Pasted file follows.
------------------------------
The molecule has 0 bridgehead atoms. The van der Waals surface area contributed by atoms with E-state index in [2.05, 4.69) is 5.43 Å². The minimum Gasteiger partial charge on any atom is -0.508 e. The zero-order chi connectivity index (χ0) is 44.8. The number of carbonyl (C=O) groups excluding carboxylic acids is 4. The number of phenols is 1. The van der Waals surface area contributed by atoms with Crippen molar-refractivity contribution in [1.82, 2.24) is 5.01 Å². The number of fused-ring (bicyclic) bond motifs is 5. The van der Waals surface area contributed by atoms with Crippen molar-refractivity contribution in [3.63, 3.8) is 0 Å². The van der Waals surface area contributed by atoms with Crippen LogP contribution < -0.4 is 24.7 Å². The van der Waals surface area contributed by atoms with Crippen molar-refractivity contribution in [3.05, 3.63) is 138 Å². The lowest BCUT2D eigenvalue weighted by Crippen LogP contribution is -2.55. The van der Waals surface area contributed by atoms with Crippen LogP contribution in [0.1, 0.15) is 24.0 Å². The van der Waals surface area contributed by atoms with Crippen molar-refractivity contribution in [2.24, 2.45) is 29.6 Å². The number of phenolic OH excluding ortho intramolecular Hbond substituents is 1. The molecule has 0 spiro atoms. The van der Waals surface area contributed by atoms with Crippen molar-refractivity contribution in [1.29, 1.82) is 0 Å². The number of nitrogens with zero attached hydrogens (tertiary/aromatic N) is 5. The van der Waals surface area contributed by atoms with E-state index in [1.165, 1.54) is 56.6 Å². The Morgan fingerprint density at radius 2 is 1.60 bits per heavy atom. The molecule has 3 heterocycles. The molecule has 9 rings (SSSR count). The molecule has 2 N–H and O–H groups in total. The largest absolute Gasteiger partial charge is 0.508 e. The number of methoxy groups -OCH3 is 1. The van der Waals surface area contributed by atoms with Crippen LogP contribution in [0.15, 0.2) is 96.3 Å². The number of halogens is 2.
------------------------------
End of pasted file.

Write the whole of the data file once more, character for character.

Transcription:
The molecule has 0 bridgehead atoms. The van der Waals surface area contributed by atoms with E-state index in [2.05, 4.69) is 5.43 Å². The minimum Gasteiger partial charge on any atom is -0.508 e. The zero-order chi connectivity index (χ0) is 44.8. The number of carbonyl (C=O) groups excluding carboxylic acids is 4. The number of phenols is 1. The van der Waals surface area contributed by atoms with Crippen molar-refractivity contribution in [1.82, 2.24) is 5.01 Å². The number of fused-ring (bicyclic) bond motifs is 5. The van der Waals surface area contributed by atoms with Crippen molar-refractivity contribution in [3.63, 3.8) is 0 Å². The van der Waals surface area contributed by atoms with Crippen LogP contribution < -0.4 is 24.7 Å². The van der Waals surface area contributed by atoms with Crippen molar-refractivity contribution in [3.05, 3.63) is 138 Å². The lowest BCUT2D eigenvalue weighted by Crippen LogP contribution is -2.55. The van der Waals surface area contributed by atoms with Crippen LogP contribution in [0.1, 0.15) is 24.0 Å². The van der Waals surface area contributed by atoms with Crippen molar-refractivity contribution in [2.24, 2.45) is 29.6 Å². The number of phenolic OH excluding ortho intramolecular Hbond substituents is 1. The molecule has 0 spiro atoms. The van der Waals surface area contributed by atoms with Crippen molar-refractivity contribution in [1.29, 1.82) is 0 Å². The number of nitrogens with zero attached hydrogens (tertiary/aromatic N) is 5. The van der Waals surface area contributed by atoms with E-state index in [1.165, 1.54) is 56.6 Å². The Morgan fingerprint density at radius 2 is 1.60 bits per heavy atom. The molecule has 3 heterocycles. The molecule has 9 rings (SSSR count). The molecule has 2 N–H and O–H groups in total. The largest absolute Gasteiger partial charge is 0.508 e. The number of methoxy groups -OCH3 is 1. The van der Waals surface area contributed by atoms with Crippen LogP contribution in [0.15, 0.2) is 96.3 Å². The number of halogens is 2.